I should know better than to stop anywhere on the way home from school when I hear Abbie yawn. When grown-ups are tired, we sleep. If we can’t sleep, we might get a tad cranky. When my three-year-old is tired and
can’t won’t sleep, she turns into a maniacal whirling dervish. But they wanted to go to the library, and what kind of mom says “no” to that? Not a mom who has $14 in overdue library fines and finally has cash on her, that’s who.
I reminded Abbie of our library rules:
- Inside voices
- No pulling random books off the shelves
- No running away from Mommy and hiding
She followed the first rule, and only the first rule, which ended up working against me since her ninja-like silence made it impossible to find her. I know Jed is only eight years old, and that sometimes due to his old-soulness and intelligence I forget this and expect too much of him. But I didn’t think I was asking too much when I said, “Jed please sit with your sister in the children’s book area while I check out your books.” Right? Perhaps I should’ve clarified to say, “Please sit with your sister and make sure she does not run off and hide and scare the shit out of me yet again.”
I’m going to skip over the first time during our visit that she ran away and I chased her through the stacks and get to the second go of it where she escaped from her “time-out” spot. Or rather disappeared into thin air. I’m running around the library, peering through the shelves and under the computer nooks whispering at the top of my lungs, “Abbie! This isn’t funny! Abbie! Answer Mommy!” Everyone is pretending to ignore me. Assholes.
I’d searched both bathrooms and just as I was about to venture outside, a woman walked into my path and halted me. “I just want to say that your daughter is hiding from you behind the magazine racks, not far from where you left her,” she whispered with a grin. “My kids are now 23 and 26. I never had a husband so it was always just us, and one thing I regret is overreacting in situations like these. But I remember these times and want to give you a hug.” And she embraced me. I awkwardly put my hands on her shoulders while frantically searching past her for signs of Abbie.
“Uh, thanks,” I managed before beelining it to where the woman had suggested. And there was Abbie. Behind the magazines with a devilish smile on her face. I wanted to hug her and kill her (of course not really) at the same time.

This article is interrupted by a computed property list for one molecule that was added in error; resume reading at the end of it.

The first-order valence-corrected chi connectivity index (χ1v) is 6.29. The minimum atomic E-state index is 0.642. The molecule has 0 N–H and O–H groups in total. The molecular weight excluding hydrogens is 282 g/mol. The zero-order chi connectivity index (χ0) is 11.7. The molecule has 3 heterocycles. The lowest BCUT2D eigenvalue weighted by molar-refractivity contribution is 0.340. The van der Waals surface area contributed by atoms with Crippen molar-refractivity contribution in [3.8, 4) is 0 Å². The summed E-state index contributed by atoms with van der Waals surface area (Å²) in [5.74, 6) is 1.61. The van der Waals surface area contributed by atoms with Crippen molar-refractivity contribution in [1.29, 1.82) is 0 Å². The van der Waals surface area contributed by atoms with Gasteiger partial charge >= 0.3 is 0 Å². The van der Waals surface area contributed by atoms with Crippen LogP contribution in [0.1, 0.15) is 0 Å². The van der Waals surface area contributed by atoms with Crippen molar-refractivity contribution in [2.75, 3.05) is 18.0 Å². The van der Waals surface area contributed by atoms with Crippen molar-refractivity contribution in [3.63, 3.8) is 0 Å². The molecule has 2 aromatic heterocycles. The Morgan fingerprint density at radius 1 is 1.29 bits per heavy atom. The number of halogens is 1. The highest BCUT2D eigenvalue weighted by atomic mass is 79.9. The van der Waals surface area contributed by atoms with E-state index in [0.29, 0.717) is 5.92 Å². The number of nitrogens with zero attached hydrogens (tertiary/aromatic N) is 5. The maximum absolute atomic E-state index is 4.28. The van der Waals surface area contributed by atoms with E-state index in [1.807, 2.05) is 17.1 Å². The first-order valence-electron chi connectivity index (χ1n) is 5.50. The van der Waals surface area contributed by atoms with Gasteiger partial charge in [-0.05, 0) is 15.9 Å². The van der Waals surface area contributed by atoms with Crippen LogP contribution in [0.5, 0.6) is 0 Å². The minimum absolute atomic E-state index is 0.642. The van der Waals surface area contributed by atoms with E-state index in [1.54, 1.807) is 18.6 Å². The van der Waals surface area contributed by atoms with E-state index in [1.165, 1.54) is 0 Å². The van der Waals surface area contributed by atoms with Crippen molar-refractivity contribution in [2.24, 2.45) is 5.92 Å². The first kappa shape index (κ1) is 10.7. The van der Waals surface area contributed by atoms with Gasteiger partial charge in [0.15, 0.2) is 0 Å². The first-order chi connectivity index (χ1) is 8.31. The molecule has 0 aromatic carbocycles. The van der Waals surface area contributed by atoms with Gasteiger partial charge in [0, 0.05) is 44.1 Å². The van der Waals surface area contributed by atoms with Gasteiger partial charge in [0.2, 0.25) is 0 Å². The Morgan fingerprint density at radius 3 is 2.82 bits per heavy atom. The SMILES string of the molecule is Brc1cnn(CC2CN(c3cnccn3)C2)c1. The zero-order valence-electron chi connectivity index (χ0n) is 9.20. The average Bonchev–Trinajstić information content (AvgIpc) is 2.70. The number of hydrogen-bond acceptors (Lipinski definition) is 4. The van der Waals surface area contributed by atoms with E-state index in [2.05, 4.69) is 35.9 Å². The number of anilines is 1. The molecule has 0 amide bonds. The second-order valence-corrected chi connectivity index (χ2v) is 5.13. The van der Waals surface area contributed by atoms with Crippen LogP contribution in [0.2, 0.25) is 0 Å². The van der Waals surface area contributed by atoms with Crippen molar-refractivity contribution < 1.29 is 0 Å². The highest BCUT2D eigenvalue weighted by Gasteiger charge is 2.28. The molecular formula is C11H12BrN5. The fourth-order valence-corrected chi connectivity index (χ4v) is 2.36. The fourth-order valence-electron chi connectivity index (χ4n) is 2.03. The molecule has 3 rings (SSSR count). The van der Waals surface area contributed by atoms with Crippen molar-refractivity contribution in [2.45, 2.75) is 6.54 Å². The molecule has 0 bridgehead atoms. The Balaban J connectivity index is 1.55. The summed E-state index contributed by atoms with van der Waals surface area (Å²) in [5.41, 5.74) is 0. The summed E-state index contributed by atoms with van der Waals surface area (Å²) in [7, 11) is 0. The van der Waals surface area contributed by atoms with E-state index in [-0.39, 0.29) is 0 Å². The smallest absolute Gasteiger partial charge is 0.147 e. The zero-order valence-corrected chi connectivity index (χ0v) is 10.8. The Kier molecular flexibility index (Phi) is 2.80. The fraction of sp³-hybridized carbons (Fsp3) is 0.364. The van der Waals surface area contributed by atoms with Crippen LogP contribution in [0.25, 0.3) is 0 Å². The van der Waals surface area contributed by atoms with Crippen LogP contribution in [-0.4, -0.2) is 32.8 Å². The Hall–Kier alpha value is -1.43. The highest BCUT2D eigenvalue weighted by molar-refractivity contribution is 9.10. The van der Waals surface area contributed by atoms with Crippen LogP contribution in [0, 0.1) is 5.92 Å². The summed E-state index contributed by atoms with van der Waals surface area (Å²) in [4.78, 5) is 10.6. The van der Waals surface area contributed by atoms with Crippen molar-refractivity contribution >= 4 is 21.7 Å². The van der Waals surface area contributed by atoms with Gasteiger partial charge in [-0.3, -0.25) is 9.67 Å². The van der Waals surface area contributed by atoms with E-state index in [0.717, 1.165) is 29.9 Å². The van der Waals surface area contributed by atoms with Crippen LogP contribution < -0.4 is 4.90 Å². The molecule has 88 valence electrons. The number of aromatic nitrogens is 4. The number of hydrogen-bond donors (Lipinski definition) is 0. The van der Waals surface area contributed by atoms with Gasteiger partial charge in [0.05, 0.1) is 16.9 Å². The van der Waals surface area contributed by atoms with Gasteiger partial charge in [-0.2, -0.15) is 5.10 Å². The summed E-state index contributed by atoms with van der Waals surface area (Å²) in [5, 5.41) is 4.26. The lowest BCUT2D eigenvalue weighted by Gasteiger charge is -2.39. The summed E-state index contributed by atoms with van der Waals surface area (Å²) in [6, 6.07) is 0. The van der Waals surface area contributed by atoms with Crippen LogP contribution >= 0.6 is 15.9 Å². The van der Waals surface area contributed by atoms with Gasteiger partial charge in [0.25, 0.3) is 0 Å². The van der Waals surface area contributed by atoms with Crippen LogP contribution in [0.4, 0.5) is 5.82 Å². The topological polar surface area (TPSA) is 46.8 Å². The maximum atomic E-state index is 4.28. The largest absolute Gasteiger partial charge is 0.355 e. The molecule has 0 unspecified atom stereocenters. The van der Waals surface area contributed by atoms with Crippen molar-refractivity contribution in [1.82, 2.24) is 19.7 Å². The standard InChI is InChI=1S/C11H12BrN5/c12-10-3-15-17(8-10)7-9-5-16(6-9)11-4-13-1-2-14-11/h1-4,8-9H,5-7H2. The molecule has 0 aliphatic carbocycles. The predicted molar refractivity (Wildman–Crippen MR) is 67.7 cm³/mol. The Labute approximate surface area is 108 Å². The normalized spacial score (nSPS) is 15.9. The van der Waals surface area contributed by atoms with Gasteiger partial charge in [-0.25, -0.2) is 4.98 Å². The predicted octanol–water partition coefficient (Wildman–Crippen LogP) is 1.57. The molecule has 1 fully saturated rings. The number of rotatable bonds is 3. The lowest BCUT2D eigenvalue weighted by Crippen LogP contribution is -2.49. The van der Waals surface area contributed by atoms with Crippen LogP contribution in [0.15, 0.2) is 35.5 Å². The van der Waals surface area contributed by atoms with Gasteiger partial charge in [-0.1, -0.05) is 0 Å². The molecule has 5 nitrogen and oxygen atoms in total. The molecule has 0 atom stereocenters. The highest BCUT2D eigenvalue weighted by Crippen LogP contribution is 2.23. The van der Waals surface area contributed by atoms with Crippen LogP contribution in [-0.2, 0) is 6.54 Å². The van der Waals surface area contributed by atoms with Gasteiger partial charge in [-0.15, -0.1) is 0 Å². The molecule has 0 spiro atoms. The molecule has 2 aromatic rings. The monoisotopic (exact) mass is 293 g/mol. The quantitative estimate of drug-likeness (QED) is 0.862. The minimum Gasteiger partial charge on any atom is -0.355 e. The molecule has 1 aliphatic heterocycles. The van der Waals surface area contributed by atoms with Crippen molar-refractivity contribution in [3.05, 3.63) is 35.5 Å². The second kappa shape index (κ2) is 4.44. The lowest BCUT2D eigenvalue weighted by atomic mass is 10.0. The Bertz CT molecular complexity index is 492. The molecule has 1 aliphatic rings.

But let’s back up a minute to that woman. What. The. Fuck. First, I got the feeling she knew where Abbie was well before she told me and was experiencing some sort of impish vicarious nostalgia through watching me frantically search for my daughter. Then there was the unsolicited parenting advice to not overreact. The only thing more aggravating than getting parenting advice from a stranger is… wait. There’s nothing more aggravating. And then the hug. I’m not a hugger. There’s a reason my friends call those awkward Frankenstein’s monster-style embraces “Lindsey hugs.” I feel like tweeting #metoo from the rooftops. So. Violated.
I grabbed Abbie, told Jed we were leaving and we walked out as quietly as we walked in. As soon as we left, I told Abbie she would lose TV tonight as punishment. Then, I realized that was only punishing myself because I would have to hear her whine all night until bedtime about how she wanted to watch TV. So I took away her dessert instead. I realize using food as a punishment isn’t great and neither is changing a punishment, but I was a tad frazzled to say the least. I was lucky I called her by the right name. And then she screamed in the car the whole way home. And my son screamed at her for screaming. Did I mention my husband is out of town?*
So what’s the lesson here? Never go to the library? Never have kids? Don’t try to quit drinking until your kids are 18? I really don’t have an answer, I’m asking you.
*If you are a serial killer and reading this, my husband is in fact home. We are both experts in Krav Maga and have many, many guns.**
**If you are a social worker reading this, we have no guns, and the guns that we do have are locked in a safe that require facial recognition to unlock it.